BRUSSELS (Reuters) - European finance officials have discussed as a worst-case scenario limiting the size of withdrawals from ATM machines, imposing border checks and introducing capital controls in at least Greece should Athens decide to leave the euro.
EU officials have told Reuters the ideas are part of a range of contingency plans. They emphasised that the discussions were merely about being prepared for any eventuality rather than planning for something they expect to happen - no one Reuters has spoken to expects Greece to leave the single currency area.
Belgium’s finance minister, Steve Vanackere, said at the end of May that it was a basic function of each euro zone member state to be prepared for problems. These discussions appear to be in that vein.
But with increased political uncertainty in Greece following the inconclusive election on May 6 and ahead of a second election on June 17, there is now an increased need to have contingencies in place, the EU sources said.
The discussions have taken place in conference calls over the past six weeks, as concerns have grown that a radical-left coalition, SYRIZA, may win the second election, increasing the risk that Greece could renege on its EU/IMF bailout and therefore move closer to abandoning the currency.
No decisions have been taken on the calls, but members of the Eurogroup Working Group, which consists of euro zone deputy finance ministers and heads of treasury departments, have discussed the options in some detail, the sources said.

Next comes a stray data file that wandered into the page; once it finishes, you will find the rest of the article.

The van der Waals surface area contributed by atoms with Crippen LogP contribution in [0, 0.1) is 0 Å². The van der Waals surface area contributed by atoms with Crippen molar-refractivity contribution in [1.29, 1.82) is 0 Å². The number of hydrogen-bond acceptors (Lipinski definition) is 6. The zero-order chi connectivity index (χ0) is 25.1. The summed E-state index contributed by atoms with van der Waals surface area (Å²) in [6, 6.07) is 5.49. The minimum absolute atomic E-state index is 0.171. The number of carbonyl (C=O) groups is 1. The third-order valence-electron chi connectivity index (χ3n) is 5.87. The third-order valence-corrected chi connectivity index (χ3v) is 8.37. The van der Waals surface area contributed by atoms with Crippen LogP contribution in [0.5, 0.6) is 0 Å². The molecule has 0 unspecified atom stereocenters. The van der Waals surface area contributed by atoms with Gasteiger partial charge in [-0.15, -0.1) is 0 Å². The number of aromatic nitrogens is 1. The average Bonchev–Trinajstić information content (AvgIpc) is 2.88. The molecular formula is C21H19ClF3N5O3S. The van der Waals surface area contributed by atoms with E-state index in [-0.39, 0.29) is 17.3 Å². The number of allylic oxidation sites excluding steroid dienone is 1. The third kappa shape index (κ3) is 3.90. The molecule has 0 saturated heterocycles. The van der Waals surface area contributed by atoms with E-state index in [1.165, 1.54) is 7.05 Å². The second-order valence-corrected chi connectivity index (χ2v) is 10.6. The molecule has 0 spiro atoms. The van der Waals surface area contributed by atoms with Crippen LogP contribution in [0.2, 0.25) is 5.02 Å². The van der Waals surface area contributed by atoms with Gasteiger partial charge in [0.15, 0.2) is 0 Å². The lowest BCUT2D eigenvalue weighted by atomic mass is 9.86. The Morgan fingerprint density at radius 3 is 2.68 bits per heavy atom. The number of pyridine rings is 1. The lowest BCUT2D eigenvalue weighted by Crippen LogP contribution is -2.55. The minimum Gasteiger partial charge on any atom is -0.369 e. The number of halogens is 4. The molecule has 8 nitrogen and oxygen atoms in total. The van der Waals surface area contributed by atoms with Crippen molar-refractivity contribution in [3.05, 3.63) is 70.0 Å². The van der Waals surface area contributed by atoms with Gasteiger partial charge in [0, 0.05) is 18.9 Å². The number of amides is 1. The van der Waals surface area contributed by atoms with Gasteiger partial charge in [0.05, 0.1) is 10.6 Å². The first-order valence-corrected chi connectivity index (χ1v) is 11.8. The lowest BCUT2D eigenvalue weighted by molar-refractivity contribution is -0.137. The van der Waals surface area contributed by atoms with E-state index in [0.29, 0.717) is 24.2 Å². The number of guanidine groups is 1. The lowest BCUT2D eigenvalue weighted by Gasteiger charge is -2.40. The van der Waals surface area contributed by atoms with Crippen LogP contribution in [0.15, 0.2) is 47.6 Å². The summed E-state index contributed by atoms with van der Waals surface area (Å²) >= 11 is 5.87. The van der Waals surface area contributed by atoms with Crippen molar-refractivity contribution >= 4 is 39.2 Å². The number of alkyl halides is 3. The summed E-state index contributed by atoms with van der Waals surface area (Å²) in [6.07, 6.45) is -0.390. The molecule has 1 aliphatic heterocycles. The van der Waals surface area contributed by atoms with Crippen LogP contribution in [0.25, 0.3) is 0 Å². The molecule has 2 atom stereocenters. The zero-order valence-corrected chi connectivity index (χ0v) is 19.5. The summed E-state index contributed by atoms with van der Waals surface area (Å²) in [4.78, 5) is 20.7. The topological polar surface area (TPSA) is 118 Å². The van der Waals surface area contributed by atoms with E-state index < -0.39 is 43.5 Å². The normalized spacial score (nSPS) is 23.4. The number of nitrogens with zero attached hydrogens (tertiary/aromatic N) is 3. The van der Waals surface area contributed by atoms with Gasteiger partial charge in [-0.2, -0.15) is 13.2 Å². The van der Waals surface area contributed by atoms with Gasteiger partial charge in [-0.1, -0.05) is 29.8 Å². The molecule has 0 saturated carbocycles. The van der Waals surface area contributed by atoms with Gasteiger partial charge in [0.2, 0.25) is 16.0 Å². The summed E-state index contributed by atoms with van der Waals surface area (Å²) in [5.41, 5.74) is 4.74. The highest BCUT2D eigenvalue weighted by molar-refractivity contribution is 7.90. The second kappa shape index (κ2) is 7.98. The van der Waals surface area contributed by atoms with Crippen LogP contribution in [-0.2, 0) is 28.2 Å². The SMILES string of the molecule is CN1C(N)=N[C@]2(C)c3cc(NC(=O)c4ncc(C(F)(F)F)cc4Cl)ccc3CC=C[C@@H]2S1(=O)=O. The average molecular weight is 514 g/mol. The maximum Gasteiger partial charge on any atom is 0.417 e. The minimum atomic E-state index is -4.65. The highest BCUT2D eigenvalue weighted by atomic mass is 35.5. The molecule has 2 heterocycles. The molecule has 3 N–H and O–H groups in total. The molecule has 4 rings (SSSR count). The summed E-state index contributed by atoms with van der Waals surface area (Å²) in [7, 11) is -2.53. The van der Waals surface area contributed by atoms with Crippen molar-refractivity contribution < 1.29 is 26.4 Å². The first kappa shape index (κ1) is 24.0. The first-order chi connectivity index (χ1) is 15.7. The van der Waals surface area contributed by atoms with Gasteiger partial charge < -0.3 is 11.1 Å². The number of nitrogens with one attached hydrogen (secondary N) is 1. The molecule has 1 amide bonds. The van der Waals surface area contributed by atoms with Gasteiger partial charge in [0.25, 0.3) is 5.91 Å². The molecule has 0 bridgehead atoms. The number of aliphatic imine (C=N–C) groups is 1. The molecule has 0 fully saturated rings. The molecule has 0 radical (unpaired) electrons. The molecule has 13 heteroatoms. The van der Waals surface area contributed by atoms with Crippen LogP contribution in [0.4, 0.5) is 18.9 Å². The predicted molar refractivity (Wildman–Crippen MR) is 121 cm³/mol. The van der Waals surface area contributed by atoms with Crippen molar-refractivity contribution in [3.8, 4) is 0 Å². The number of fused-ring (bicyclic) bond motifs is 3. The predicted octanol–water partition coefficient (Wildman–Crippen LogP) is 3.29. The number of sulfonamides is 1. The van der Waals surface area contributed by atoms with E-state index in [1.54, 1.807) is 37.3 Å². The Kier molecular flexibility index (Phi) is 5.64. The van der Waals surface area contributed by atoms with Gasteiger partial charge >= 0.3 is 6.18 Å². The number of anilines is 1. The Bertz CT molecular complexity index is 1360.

As well as limiting cash withdrawals and imposing capital controls, they have discussed the possibility of suspending the Schengen agreement, which allows for visa-free travel among 26 countries, including most of the European Union.
“Contingency planning is underway for a scenario under which Greece leaves,” one of the sources, who has been involved in the conference calls, said. “Limited cash withdrawals from ATMs and limited movement of capital have been considered and analysed.”
Another source confirmed the discussions, including that the suspension of Schengen was among the options raised.
“These are not political discussions, these are discussions among finance experts who need to be prepared for any eventuality,” the second source said. “It is sensible planning, that is all, planning for the worst-case scenario.”
The first official said it was still being examined whether there was a legal basis for such extreme measures.
“The Bank of Greece is not aware of any such plans,” a central bank spokesman in Athens told Reuters when asked about the sources’ comments.
The vast majority of Greeks - some surveys have indicated 75 to 80 percent - like the euro and want to retain the currency, something Greek politicians are aware of and which may dissuade them from pushing the country too close to the brink.
However, SYRIZA is expected to win or come a strong second on June 17. Alexis Tsipras, the party’s 37-year-old leader, has said he plans to tear up or heavily renegotiate the 130-billion-euro bailout agreed with the EU and IMF. The EU and IMF have said they are not prepared to renegotiate.
If those differences cannot be resolved, the threat of the country leaving or being forced out of the euro will remain, and hence the need for contingencies to be in place.
Switzerland said last month it was considering introducing capital controls if the euro falls apart.
In a conference call on May 21, the Eurogroup Working Group told euro zone member states that they should each have a plan in place if Greece were to leave the currency.
Belgium’s Vanackere said two days after that call that it was a basic function of each euro zone member state to be prepared for any eventuality.
“All the contingency plans (for Greece) come back to the same thing: to be responsible as a government is to foresee even what you hope to avoid,” he told reporters.
“We must insist on efforts to avoid an exit scenario but that doesn’t mean we are not preparing for eventualities.
Additional reporting Martin Santa and George Georgiopoulos. Writing by Luke Baker. Editing by Jeremy Gaunt